It is a common catchphrase many UAE-based expatriates hear on repeat from their friends and family at home: “You must be saving a fortune out there!” The truth of the matter is, when millennial expatriates arrive in the UAE, it is somewhere between accepting a comparatively high-paying job offer paired with tax-free salaries and actually receiving their first pay cheque, that their financial sense and approach to saving appears to change.

While the impetus behind moving to the UAE often lies in the comparatively higher wages seen in this market versus home markets, with many viewing it as an opportunity to create a nest egg for the future, it is widely known that very few working professionals actually save any of their household income — something that always surprises me. I often wonder whether UAE-based expatriates are unable to save because they are living beyond their means or whether it is because salaries are not in tune with the shifting economic landscape.

While the latter is a key factor in how much money people are able to save for their futures, more often than not, living in the UAE often comes hand in hand with high spend on material goods and on experiences such as travel and F&B. I see that many expatriates are simply distracted by the trappings of the good life — temptations of buying a new car; renting a home with a private pool or signing up to a golf or beach club membership.

Expensive lifestyles

We see a massive spend culture among many millennial expatriates in the region and many young professionals have a short-term view of their financial health. However, if you are over 28 years old, earning well and not saving a percentage of your monthly income towards your future or retirement, you are missing out.

It’s not just expatriates who are guilty of not saving. Many young Nationals are also accustomed to expensive lifestyles and luxurious treats in the region and beyond. Notably, many young Arabs are spending a significant portion of their disposable income specifically on clothing and footwear. Spending on mobile phones and dining out are next in order of priority among Arab youth.

By taking a proactive approach to finances early on, young people can build on their foundations by saving and investing small amounts regularly. There are simple steps that can make a huge difference to their ability to save now for a chance at a comfortable retirement. Early engagement with money management is key to plugging the savings gap and enhancing young people’s prospects at the end of their working lives.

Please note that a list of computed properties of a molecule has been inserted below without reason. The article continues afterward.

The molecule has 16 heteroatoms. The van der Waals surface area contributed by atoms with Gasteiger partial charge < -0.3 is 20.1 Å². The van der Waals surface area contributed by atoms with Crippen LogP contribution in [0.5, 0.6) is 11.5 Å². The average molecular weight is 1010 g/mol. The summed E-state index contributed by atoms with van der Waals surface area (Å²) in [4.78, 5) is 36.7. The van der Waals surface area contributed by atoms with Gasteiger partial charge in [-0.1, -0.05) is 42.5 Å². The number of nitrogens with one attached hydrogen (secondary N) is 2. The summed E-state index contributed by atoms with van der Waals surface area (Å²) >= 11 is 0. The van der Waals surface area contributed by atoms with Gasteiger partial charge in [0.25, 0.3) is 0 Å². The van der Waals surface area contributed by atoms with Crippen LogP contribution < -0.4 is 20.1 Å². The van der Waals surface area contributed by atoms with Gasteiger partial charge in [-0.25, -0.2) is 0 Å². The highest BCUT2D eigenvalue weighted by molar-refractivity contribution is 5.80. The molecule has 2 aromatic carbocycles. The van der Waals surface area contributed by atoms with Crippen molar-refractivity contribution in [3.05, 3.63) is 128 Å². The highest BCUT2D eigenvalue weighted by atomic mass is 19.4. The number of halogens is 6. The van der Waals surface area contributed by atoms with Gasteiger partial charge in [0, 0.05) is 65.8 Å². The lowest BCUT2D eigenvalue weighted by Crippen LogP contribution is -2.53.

Those that take responsibility and plan accordingly are undoubtedly in a stronger position for the future. However, as a professional body, we encourage access to qualified financial planners.

Goals and priorities

While financial planning is key in providing directions to younger savers what is equally important is hiring a qualified financial planner when you’re earning enough to save. A well-qualified financial adviser is trained to deal with a myriad of challenges and can help young professionals set financial goals and priorities, and then recommend specific steps to meet them. Check the credentials of the adviser in question — Are they professionally qualified? Are they members of a professional body? Do they have the right kind of experience? Qualified financial professionals can guide clients in saving, investing and growing their money and help them tackle specific financial goals — such as buying property or simply providing a macro-view of their money and interplay of various assets. Some planners specialise in retirement planning or estate planning, while others consult on a range of financial matters.

Saving for the future is paramount and this is true especially today, with the economic uncertainties and challenges we are facing as a society. With these challenges, we also have an opportunity — there are many ways to manage your finances for a more secure future. This could be sending money back to your home country; creating an offshore account; saving 10 per cent of your income as an absolute minimum. Whatever the approach is, saving is a must.


Factbox: Tips to create a saving pot

• Draw up an income and expenditure. You need to have a clear picture of how much money you have coming in and where it’s going each month/week.

• What’s your goal? Are you saving to buy a home? Do you know how much you want at the end of 5 years or by the time you are retired?

• What’s your spending priorities? Look at what you spend your income on and decide what are “needs” and which are “wants”.

• If you can’t afford all of your ‘wants’ then you have to look at ways of cutting costs.

• Open an offshore savings account and set up a monthly transfer to save the amount which will get you to your desired goal or do your research and meet with a qualified adviser who is a member of a chartered body to discuss your options.


Matthew Cowan, Regional Director — Middle East, Chartered Institute for Securities & Investment.